AuthorGeissler, Paul Eric.
AdvisorSinger, Robert B.
MetadataShow full item record
PublisherThe University of Arizona.
RightsCopyright © is held by the author. Digital access to this material is made possible by the University Libraries, University of Arizona. Further transmission, reproduction or presentation (such as public display or performance) of protected items is prohibited except with permission of the author.
AbstractThis volume describes the application of quantitative image analysis as a means of investigating the geologic history of the Valles Marineris region of Mars. Three approaches are employed for extracting geological information from Viking Orbiter images. First, multispectral composites are studied for color variations among geologic units and to map their spatial distribution in Coprates Quadrangle. Multitemporal images are next examined for variable features of the martian surface and atmosphere. Finally, multiple phase-angle images are analyzed for variations in the photometric phase function of the surface. The results suggest that volcanism, tectonism, magmatic intrusion and eolian redistribution have each played a part in shaping the martian canyons. Several distinct spectrophotometric units are recognized in Coprates Quadrangle on the basis of the imaging data. The dark red Lunae plains are spectrally and photometrically related to the brighter dust-mantled plains, canyon wall rock and interior layered sediments, indicating a physical and not compositional difference between these materials. Spectrally exceptional sedimentary deposits are evidence for compositional diversity among the bright materials and suggest multiple origins for the layered sediments. Exposed competent bedrock surfaces include lowlying Hesperian volcanic plains and a series of cliffs interpreted as a possible sill. Dark gray, friable and incompetent materials include an in-situ Noachian wall rock layer and locally generated dune-forming sands. These materials are found to be markedly forward-scattering, casting doubt on notions that these dune deposits are composed of lithic fragments or dust grain aggregates, two of the proposed sources for the puzzling martian sands. Interpretation of this unit as a voluminous regional malic tuff deposit may have important implications for the style of past volcanism on Mars. Bright gray materials include young, possibly recent volcanics with a derived distribution consistent with the interpretation of extrusion along faults near the margins of the canyon floors. This result supports the hypothesis that the Valles originated through tectonic extension, which along with volcanism, generation of dark sands, and eolian deposition and erosion of bright dust from global storms, are processes which may continue in the Valles Marineris today.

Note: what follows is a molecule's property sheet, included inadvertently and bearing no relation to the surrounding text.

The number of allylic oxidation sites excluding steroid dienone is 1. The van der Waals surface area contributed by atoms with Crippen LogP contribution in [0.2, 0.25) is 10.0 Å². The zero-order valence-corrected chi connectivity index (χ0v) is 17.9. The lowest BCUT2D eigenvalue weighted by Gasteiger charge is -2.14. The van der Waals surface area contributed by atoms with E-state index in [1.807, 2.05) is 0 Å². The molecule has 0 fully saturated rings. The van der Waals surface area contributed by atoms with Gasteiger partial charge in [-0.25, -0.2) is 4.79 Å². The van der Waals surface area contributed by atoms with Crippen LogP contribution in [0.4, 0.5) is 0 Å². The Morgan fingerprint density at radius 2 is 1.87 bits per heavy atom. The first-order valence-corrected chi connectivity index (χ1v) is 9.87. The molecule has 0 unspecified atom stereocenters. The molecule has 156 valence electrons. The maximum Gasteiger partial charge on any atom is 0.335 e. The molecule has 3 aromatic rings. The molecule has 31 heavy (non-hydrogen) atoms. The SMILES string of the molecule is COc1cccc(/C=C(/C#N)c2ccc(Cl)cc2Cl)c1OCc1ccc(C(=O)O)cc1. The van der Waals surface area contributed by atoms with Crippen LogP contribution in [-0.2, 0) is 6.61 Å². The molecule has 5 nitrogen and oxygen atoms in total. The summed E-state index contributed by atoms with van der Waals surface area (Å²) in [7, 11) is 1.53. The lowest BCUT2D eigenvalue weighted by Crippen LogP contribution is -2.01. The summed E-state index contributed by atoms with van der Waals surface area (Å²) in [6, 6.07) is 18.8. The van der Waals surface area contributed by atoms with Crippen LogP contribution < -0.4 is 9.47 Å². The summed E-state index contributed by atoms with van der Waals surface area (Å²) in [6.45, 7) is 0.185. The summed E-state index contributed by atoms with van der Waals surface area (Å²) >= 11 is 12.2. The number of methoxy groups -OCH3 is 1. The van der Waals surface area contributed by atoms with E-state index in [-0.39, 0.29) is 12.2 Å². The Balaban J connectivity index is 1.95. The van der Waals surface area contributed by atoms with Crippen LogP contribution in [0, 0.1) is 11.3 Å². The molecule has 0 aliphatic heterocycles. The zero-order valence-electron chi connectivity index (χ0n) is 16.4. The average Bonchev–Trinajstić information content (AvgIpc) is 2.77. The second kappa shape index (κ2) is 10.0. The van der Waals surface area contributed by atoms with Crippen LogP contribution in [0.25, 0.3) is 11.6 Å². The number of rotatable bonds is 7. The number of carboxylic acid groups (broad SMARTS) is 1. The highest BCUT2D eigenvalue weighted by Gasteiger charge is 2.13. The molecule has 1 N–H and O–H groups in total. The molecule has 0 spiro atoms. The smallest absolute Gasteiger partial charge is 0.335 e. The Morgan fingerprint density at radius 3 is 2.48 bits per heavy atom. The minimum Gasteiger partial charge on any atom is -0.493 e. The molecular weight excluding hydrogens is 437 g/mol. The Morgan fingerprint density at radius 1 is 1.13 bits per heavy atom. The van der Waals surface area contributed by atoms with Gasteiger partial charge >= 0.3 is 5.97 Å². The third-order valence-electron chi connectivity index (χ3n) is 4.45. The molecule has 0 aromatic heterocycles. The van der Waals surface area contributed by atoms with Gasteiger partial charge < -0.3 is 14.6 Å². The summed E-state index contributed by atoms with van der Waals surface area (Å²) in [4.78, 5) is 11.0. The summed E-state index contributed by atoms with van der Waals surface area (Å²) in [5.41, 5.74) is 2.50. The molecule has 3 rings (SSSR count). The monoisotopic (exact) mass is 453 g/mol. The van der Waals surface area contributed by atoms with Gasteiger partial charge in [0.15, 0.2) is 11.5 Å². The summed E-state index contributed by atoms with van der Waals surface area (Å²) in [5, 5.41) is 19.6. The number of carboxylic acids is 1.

Degree ProgramPlanetary Sciences